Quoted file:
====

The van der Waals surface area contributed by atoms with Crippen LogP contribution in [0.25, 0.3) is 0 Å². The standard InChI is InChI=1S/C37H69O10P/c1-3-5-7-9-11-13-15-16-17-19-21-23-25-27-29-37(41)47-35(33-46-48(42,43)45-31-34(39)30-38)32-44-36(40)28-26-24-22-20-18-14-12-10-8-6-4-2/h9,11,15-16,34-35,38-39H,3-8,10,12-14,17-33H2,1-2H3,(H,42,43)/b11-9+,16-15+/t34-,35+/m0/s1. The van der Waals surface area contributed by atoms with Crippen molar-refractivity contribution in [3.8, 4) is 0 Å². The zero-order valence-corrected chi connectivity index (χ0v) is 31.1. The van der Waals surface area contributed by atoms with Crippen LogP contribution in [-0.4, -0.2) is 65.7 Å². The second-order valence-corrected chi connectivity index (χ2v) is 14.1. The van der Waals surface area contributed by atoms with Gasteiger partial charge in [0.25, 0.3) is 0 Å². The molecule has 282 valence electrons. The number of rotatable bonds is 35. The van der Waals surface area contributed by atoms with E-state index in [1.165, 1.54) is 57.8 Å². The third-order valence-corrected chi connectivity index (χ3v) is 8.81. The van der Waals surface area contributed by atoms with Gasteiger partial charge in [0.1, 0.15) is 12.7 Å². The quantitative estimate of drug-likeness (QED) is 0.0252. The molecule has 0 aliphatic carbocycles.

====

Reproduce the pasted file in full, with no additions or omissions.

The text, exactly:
The van der Waals surface area contributed by atoms with Crippen LogP contribution in [0.25, 0.3) is 0 Å². The standard InChI is InChI=1S/C37H69O10P/c1-3-5-7-9-11-13-15-16-17-19-21-23-25-27-29-37(41)47-35(33-46-48(42,43)45-31-34(39)30-38)32-44-36(40)28-26-24-22-20-18-14-12-10-8-6-4-2/h9,11,15-16,34-35,38-39H,3-8,10,12-14,17-33H2,1-2H3,(H,42,43)/b11-9+,16-15+/t34-,35+/m0/s1. The van der Waals surface area contributed by atoms with Crippen molar-refractivity contribution in [3.8, 4) is 0 Å². The zero-order valence-corrected chi connectivity index (χ0v) is 31.1. The van der Waals surface area contributed by atoms with Crippen LogP contribution in [-0.4, -0.2) is 65.7 Å². The second-order valence-corrected chi connectivity index (χ2v) is 14.1. The van der Waals surface area contributed by atoms with Gasteiger partial charge in [0.25, 0.3) is 0 Å². The molecule has 282 valence electrons. The number of rotatable bonds is 35. The van der Waals surface area contributed by atoms with E-state index in [1.165, 1.54) is 57.8 Å². The third-order valence-corrected chi connectivity index (χ3v) is 8.81. The van der Waals surface area contributed by atoms with Gasteiger partial charge in [0.1, 0.15) is 12.7 Å². The quantitative estimate of drug-likeness (QED) is 0.0252. The molecule has 0 aliphatic carbocycles.